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We see this a lot, and it’s getting old: Elitist behavior from strictly PC gamers and Console gamers turning up their noses just as much, but from a different perspective. With the announcement of the new PS4 Pro, we’re seeing a resurgent wave of side taking over which is better, as if this was an election. The truth is however, that neither is better, and it all comes down to individual tastes and needs. Let’s clear some things up by looking at facts and how they relate to costs, ease of use, graphics and exclusive content.
The PS4 Pro is 400 USD out of the box. That’s a decent price. There is a big, obvious “hidden” cost in there though. If you want to play online, you have to pay for PS+. That’s 50 USD per year for 3-4 years over it’s lifespan, which I’m measuring as its existence as a current gen console. The real price so far? 550 USD. The total if you bought a $400 PS4 at launch when it reaches the end of it’s 6-8 year life span? 700 to 800 USD.
Now let’s take a look at one PC that can be built presently using a mix of easily available used and new parts (all prices listed are at time of writing):
- i5 2500k (overclock it to like 4.5 ghz): $20
- Dell Optiplex 7010 SFF LGA-1155 DDR3 Intel Motherboard: $40
- Cpu fan: $10
- G.Skill Ares Series 8GB (2 x 4GB) DDR3-2133 Memory: $40
- Seagate Barracuda 1TB 3.5″ 7200RPM Internal Hard Drive: $49
- Gigabyte Radeon RX 480 8GB Video Card: $240
- Xion XON-310_BK MicroATX Mid Tower Case: $25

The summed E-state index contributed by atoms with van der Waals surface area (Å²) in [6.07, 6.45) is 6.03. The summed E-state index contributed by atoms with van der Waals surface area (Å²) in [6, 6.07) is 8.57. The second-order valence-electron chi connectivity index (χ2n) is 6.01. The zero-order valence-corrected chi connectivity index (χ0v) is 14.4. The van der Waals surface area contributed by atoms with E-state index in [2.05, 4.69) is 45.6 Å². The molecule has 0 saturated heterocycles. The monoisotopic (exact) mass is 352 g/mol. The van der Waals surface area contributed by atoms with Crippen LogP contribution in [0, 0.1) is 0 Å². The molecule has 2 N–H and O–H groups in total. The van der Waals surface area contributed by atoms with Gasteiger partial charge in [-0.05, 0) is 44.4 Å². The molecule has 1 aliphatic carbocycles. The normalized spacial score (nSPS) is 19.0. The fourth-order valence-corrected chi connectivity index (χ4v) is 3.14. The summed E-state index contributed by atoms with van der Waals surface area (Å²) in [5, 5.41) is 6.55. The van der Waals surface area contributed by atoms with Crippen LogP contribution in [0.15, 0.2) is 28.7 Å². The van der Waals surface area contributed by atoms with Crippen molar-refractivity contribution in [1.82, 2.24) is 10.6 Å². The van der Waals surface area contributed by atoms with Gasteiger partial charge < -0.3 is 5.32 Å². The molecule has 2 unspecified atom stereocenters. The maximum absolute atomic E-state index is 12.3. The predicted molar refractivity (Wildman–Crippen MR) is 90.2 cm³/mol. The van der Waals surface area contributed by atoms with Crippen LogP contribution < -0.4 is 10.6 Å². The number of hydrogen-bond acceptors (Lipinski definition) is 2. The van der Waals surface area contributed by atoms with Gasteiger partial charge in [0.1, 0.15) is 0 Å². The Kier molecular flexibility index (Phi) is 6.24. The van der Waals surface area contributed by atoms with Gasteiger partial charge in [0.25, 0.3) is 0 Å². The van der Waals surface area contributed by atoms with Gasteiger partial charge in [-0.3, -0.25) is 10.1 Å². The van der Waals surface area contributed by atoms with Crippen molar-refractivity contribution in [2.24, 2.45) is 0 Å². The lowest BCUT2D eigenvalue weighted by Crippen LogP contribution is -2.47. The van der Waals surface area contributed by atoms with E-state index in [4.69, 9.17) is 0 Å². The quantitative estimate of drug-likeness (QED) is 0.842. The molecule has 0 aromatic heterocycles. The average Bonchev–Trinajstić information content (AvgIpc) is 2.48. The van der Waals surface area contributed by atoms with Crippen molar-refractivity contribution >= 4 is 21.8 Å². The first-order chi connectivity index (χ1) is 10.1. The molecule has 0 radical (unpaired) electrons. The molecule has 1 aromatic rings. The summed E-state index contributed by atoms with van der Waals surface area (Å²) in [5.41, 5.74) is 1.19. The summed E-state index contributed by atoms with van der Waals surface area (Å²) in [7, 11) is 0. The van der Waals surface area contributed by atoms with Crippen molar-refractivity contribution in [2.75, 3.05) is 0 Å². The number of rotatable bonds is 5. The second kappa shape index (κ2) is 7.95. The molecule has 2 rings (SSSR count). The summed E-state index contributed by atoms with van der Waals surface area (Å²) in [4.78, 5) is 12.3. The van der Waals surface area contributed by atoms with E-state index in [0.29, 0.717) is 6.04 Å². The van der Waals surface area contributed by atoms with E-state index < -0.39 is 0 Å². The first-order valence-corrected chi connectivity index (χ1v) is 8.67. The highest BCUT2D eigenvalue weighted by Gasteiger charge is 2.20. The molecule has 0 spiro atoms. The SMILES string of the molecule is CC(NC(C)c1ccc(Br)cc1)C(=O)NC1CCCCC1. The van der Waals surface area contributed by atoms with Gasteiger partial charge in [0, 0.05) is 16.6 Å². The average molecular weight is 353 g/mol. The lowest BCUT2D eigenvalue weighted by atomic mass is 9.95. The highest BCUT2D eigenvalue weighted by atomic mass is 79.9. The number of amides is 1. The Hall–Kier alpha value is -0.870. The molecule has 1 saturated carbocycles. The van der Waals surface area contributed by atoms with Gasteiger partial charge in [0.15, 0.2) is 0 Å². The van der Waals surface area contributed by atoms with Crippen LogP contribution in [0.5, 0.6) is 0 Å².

- EVGA 430W 80+ Certified ATX Power Supply: $25
A total of 450 USD for a PC that is over 40% more powerful. That isn’t even the cheapest it can go, as more deals can be had for those willing to scour for used deals.
If that’s too much work for you or you are opposed to buying used parts, you can go a slightly more expensive route and buy those parts new for around a total of 550 USD. This is 150 more than the PS4 Pro out of the box, but the same price as the launch PS4, which was also $400, if you factor in the yearly cost of PS+. This is almost certainly cheaper than the launch PS4 Pro for precisely the same reason, and significantly cheaper than the PS4 (even at the current $350 price point) at the end of it’s several year life span with PS+ costs included.
Just to be super clear, let me put together a $900 PC using only parts available in 2013, which is when the PS4 came out, at their launch prices:
- R9 290: $400
- Intel i5 2500k: $216
- 8GB of 1333mhz GDDR3: $40
- Asus Maximus V Gene Z77: 165
- Rosewill Photon 550w power supply $64
- Seagate Barracuda 35′ 7200RPM 1TB HDD: $50
- Any decent case: $30
- OS: Linux, unless someone has a spare copy of windows for you.